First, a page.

DataSheet2_Free and Immobilized Microbial Culture–Mediated Crude Oil Degradation and Microbial Diversity Changes Through Taxonomic and Functional Mark.docx (15.78 kB)
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DataSheet2_Free and Immobilized Microbial Culture–Mediated Crude Oil Degradation and Microbial Diversity Changes Through Taxonomic and Functional Markers in a Sandy Loam Soil.docx

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posted on 12.01.2022, 04:40 authored by Ashish Khandelwal, Ramya Sugavanam, B. Ramakrishnan, Anirban Dutta, Eldho Varghese, Lata Nain, Tirthankar Banerjee, Neera Singh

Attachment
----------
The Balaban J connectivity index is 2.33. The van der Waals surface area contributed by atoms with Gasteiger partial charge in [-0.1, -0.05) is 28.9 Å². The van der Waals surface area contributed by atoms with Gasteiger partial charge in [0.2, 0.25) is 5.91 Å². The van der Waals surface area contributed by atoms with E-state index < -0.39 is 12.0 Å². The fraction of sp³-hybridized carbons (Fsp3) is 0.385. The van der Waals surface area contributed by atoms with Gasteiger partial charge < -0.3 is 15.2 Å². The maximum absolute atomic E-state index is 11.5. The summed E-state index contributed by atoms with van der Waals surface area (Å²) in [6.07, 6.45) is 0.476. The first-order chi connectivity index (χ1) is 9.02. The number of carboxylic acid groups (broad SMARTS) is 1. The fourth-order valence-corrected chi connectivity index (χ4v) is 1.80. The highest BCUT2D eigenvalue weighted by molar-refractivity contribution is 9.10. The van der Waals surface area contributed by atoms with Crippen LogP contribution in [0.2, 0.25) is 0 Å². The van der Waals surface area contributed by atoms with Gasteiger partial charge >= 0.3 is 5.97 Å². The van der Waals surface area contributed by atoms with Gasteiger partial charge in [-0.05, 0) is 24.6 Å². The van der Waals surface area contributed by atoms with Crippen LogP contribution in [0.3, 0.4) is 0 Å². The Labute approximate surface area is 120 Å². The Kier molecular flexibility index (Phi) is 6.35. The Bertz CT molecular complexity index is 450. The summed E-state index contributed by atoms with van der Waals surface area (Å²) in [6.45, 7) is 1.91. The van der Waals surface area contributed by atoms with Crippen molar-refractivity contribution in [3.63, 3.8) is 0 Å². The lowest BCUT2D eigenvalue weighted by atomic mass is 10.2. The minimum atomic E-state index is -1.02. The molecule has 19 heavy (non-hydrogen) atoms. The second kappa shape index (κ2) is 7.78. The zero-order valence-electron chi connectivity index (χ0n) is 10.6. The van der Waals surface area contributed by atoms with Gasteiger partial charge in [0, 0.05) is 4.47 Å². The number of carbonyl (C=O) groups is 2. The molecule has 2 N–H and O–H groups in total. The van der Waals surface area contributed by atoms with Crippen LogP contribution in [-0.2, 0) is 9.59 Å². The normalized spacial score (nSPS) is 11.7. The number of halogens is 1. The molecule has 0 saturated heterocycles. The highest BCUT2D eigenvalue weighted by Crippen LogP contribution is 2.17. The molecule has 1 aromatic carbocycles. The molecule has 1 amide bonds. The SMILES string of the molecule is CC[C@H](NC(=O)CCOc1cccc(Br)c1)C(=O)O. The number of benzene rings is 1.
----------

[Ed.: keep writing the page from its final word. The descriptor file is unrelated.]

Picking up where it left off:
Crude oil contamination of soil and water resources is a widespread issue. The present study evaluated the degradation of aliphatic hydrocarbons (C11–C36) in crude oil by 17 bacteria isolated from a crude oil–contaminated soil. The results suggested that Pseudomonas sp. and Bacillus amyloliquefaciens were the best hydrocarbon-degrading bacteria in the presence of surfactant Tween-80 (0.1% w/v). Based on the present investigation and a previous study, Pseudomonas sp. + B. amyloliquefaciens and fungus Aspergillus sydowii were identified as best oil degraders and were immobilized in alginate–bentonite beads, guargum–nanobenonite water dispersible granules (WDGs), and carboxy methyl cellulose (CMC)–bentonite composite. Sandy loam soil was fortified with 1, 2, and 5% crude oil, and total petroleum hydrocarbon (TPH) degradation efficiency of free cultures and bio-formulations was evaluated in sandy loam soils. Compared to a half-life (t1/2) of 69.7 days in the control soil (1% oil), free cultures of Pseudomonas sp. + B. amyloliquefaciens and A. sydowii degraded TPH with t1/2 of 10.8 and 19.4 days, respectively. Increasing the oil content slowed down degradation, and the t1/2 in the control and soils inoculated with Pseudomonas sp. + B. amyloliquefaciens and A. sydowii was 72.9, 14.7, and 22.2 days (2%) and 87.0, 23.4, and 30.8 days (5%), respectively. Supplementing soil with ammonium sulfate (1%) enhanced TPH degradation by Pseudomonas sp. + B. amyloliquefaciens (t1/2–10 days) and A. sydowii (t1/2–12.7 days). All three bio-formulations were effective in degrading TPH (1%), and the t1/2 was 10.7–11.9 days (Pseudomonas sp. + B. amyloliquefaciens and 14–20.2 days (A. sydowii) and were at par with free cultures. Microbial diversity analysis based on taxonomic markers and functional markers suggested that the bioaugmentation process helped keep soil in the active stage and restored the original microbial population to some extent. The present study concluded that bio-formulations of crude oil–degrading microbes can be exploited for its degradation in the contaminated environment.

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